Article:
Pierre Tiquet, German Tank Destroyers (Casemate, 2021)
In German Tank Destroyers, Pierre Tiquet surveys the machines that served one purpose and the men who fought in them. It is a story of German ingenuity and adaptation, albeit in a losing cause.
Tiquet begins with a timeline of major operations where tank destroyers were involved, then moves into his introduction of these weapons. He points out that the Germans needed a motorized anti-tank force rather than rely on cumbersome manual operated guns often pulled by horse teams. That necessity led them to manufacture anti-tank guns on existing tank chassis. These became heavier weapons as the war developed with the need to deploy heavier guns against heavier tanks. And with that explained, Tiquet examines the tank destroyer variants as they entered the battlefield.
The Panzerjäger Ente, Marder II, and Marder III are first in Tiquet’s catalogue. He describes the Ente as a ‘doughty little tank destroyer’ but it had issues, as did all the earlier models, the most obvious of which was the lack of protection for the crews. The Marder II and III had bigger guns and proved successful in all theatres, but it was tall and presented a juicy target in the open. Effective camouflage was therefore essential, and Tiquet includes some excellent photographic examples of this. Tiquet continues with the Dicker Max and the Sturer Emil. These had greater range and better optics but were heavy and only a few were built. The Hornisse/Nashorn carried the much feared 8.8cm gun on a Panzer II/IV chassis., but it too was heavy and suffered from transmission problems. Designed at the request of Heinz Guderian, the Hetzer solved the high profile problem of previous tank destroyers, and the Germans produced 2,700 of them from April 1944 to May 1945. The appropriately named Elefant comes next in Tiquet’s review. It was a massive beast with an 8.8cm gun, and highly successful in combat, but it weighed 68.65 tonnes and suffered from mechanical problems. The final tank destroyer under review is the Jagdpanzer IV with its sleek profile and long 7.5cm gun. Tiquet concludes that the German tank destroyers were developed in reaction to enemy tank development. The Hetzer and Jagdpanzer were the best of them, but they came too late to change the tide of war.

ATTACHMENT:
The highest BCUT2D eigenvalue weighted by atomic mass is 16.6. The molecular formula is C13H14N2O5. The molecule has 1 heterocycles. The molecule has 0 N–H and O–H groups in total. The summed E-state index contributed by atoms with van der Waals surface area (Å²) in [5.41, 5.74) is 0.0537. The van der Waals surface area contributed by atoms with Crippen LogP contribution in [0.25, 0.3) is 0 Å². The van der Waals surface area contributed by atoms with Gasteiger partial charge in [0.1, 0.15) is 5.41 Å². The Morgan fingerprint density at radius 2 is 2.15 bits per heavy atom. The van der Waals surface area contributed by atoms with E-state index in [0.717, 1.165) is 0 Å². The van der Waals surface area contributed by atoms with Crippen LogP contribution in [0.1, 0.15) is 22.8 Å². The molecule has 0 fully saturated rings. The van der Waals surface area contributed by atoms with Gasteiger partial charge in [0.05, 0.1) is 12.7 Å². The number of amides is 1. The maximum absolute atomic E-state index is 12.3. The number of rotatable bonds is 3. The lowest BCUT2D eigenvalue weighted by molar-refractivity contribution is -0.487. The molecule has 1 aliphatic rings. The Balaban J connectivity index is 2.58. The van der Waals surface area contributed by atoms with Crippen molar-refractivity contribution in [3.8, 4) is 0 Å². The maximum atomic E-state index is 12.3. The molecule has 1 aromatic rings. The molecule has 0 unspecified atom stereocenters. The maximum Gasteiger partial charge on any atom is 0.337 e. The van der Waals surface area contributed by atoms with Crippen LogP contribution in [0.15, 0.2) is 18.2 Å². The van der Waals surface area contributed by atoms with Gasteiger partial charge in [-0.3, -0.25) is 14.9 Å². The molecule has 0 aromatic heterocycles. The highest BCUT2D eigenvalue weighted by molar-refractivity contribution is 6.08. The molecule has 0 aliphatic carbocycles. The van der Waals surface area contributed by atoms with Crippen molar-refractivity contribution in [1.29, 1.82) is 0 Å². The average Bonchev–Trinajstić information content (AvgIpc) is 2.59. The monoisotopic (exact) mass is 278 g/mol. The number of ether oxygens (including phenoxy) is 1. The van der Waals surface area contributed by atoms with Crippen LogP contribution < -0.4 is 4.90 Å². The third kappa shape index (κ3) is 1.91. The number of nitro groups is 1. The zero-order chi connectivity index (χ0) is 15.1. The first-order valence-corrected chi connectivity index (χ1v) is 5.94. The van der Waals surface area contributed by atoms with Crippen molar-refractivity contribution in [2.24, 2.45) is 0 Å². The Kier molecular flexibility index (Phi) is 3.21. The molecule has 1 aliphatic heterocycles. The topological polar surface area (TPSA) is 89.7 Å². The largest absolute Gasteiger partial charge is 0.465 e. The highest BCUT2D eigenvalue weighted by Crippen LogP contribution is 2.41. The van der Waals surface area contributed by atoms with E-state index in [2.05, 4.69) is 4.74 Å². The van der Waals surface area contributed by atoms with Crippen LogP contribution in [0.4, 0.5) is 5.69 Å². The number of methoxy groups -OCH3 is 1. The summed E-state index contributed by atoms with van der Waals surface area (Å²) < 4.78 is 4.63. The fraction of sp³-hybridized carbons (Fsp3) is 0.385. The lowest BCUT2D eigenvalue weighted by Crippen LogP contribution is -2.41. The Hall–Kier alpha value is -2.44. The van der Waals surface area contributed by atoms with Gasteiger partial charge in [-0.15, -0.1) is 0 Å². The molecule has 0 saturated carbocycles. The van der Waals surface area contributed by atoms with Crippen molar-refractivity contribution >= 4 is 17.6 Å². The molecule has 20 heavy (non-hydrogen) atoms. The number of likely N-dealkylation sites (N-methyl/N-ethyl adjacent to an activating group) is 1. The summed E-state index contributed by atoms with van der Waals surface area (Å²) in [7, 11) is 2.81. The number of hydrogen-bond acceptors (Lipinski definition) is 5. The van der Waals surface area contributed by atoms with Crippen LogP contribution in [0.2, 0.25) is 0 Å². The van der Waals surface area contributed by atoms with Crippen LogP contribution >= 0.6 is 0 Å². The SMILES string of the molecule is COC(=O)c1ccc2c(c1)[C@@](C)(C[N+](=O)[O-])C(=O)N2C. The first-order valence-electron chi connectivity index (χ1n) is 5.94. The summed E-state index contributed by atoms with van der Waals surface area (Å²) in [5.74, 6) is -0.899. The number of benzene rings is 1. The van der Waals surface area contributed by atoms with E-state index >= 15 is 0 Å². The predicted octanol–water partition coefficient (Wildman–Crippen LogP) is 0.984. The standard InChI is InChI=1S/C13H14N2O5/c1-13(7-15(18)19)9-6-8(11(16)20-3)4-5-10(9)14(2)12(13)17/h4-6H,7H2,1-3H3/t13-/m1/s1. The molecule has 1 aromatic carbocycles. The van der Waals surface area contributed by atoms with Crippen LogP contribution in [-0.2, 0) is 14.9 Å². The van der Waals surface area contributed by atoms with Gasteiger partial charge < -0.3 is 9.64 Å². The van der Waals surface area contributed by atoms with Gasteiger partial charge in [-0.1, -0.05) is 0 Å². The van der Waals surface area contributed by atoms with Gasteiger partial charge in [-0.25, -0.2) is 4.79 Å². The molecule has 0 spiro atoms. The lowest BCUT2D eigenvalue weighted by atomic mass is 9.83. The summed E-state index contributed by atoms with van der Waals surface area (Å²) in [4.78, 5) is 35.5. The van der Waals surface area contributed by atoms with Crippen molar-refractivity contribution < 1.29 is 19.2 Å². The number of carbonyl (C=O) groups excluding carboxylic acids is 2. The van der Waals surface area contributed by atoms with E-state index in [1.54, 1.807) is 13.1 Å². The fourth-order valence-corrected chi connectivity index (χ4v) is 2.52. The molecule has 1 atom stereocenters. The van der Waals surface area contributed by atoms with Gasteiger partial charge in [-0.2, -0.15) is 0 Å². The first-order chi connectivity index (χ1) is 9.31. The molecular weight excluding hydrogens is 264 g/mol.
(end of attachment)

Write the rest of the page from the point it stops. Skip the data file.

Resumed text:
While German Tank Destroyers falls into the category of ‘illustrated books on war’ with lots of useful photographs of the machines, Tiquet’s text stands up well. He provides the technical details, as you might expect, but includes lots of testimony from the crews that served in the tank destroyers. He also adds sections on some of the major engagements where they fought. As for the photographs, they are mostly of abandoned machines, particularly those from the Battle of the Bulge, but there are also shots with proud crews and vehicles in transit, and they all tell a story. World War II vehicle enthusiasts will enjoy this, of course, but so will readers interested in combat experiences during the war.